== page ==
Whether you’re preparing for Peru’s various microclimates, or looking for advice about how to pack light, you may be wondering what gear is most essential for your trip to South America.

Here are 5 travel essentials. And we included a list of things you might want to leave at home.
(we're assuming you know you have to bring your entry tickets and the same passport you used to buy your entry tickets, to get in to Machu Picchu)

What To Bring

1. Backpack
To keep various small and large objects organized, and avoid rifling through your pants and jacket pockets, invest in a durable backpack. Choose from lightweight backpacks for short day hikes, or a specialized bag to protect your camera gear. No matter what size you get, we recommend a backpack that is waterproof and sturdy enough to stand up to assorted weather conditions. Having a bag that’s compact enough to wear under your poncho or rain jacket is recommended for day hikes and short treks for 2 to 3 days. (Maximum size 24 liters women / 28 liters men for day hikes) Link to an example on Amazon

2. Rain Jacket/Poncho
Everyone is advised to pack a rain jacket or poncho, even during the dry season. (April - Nov). Except in the coastal desert region, Peru’s rains are unpredictable year round. A rain jacket can be used as a windbreaker when needed, and an extra layer if the temperature drops. Rain jackets roll up or come with stuff sacks to easily stow in your backpack until needed. For multi-purpose functionality (draping over a backpack, covering gear, etc.), a poncho is more versatile than a fitted jacket and can be purchased cheaply in Cusco.

3. Sturdy Footwear
When walking through Peru’s beautiful landscapes, who doesn't want to focus on the sights, culture and history, not foot pain from ill-fitting shoes? Pack flat, grippy-soled footwear that is water-resistant or waterproof. With a casual dress code in Cusco, you can wear the same shoes you hike in when you hit the town! For people who plan to do multi-day hikes, we recommend sturdy hiking boots. It's ideal to break-in all your footwear before you travel. Wearing new shoes is the most common cause of foot pain. (My personal favorite all around hiking shoe is Oboz low top. Link to an example on Amazon)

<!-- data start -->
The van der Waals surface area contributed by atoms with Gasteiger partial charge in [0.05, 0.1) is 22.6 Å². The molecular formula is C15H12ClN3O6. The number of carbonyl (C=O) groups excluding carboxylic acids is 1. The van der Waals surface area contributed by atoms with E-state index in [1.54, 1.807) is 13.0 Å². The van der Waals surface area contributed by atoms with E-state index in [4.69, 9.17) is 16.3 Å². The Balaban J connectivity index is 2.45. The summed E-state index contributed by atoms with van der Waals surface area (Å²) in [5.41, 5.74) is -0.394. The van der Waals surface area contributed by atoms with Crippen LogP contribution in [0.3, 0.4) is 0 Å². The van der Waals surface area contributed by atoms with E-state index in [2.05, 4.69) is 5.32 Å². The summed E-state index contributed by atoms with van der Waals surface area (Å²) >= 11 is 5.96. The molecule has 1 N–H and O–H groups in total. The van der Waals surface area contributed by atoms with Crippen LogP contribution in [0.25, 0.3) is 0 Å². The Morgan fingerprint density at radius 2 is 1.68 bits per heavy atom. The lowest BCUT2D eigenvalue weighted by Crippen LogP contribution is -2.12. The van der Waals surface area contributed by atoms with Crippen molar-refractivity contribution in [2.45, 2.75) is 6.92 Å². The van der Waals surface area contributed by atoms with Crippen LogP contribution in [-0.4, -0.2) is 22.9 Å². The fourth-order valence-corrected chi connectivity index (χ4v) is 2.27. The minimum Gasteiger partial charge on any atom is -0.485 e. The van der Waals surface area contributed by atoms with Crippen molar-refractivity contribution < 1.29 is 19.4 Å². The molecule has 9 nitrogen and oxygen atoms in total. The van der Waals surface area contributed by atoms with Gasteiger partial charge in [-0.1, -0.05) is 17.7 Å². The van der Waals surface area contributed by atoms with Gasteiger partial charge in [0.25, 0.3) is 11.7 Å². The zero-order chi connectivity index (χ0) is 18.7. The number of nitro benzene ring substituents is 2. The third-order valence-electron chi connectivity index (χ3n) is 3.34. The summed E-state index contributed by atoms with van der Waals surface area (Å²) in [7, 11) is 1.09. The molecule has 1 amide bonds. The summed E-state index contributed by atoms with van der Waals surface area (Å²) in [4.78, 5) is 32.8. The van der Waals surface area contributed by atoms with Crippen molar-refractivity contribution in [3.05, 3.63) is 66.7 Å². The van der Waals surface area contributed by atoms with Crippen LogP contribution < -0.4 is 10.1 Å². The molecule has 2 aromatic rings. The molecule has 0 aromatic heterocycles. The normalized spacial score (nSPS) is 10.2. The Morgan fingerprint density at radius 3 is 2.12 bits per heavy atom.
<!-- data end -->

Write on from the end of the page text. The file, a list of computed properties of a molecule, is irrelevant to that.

4. Reusable Water Bottle (optional Built-In Filter)
Staying hydrated is the key to adjusting to the high-altitude. Coupled with exposure to the sun and staying active all day, it's easy to get dehydrated, which can intensify fatigue and darken your mood. Who wants that on their vacation? Having access to drinking water all the time is important. Bring a reusable water bottle, or bladder, that can be carried with you all the time. Ideally, it will fit nicely in an outside pocket of your backpack for easy access. We invite you to bring a bottle with a built-in water filter if you want to avoid buying drinking water in single-use plastic bottles. Having a reusable water bottle is cheaper in the long run and reduces plastic waste. My favorite reusable bottles are actually pouches. I wrote another blog post about water bottles which you can see here.

5. Mobile Accessories
Whether you need to checkin for your flights or take photos of your amazing adventure, a dead cell phone battery brings everything to a screeching halt. Even if it's only temporary. Believe me, in spite of weeks of advance planning, it happens! Always travel with a fully charged portable external battery charger and at least 2 charge cables, so you have one as a backup. Keep your phone, camera and other devices ready-to-go all day. A protective phone case can safeguard your phone from moisture, dust and damage while you use it on the go.


What Not To Bring

1. Favorite stuffed animal
2. Harry Potter Book Collection
3. Office Supplies
4. Drum kit (but a harmonica might be ok!)

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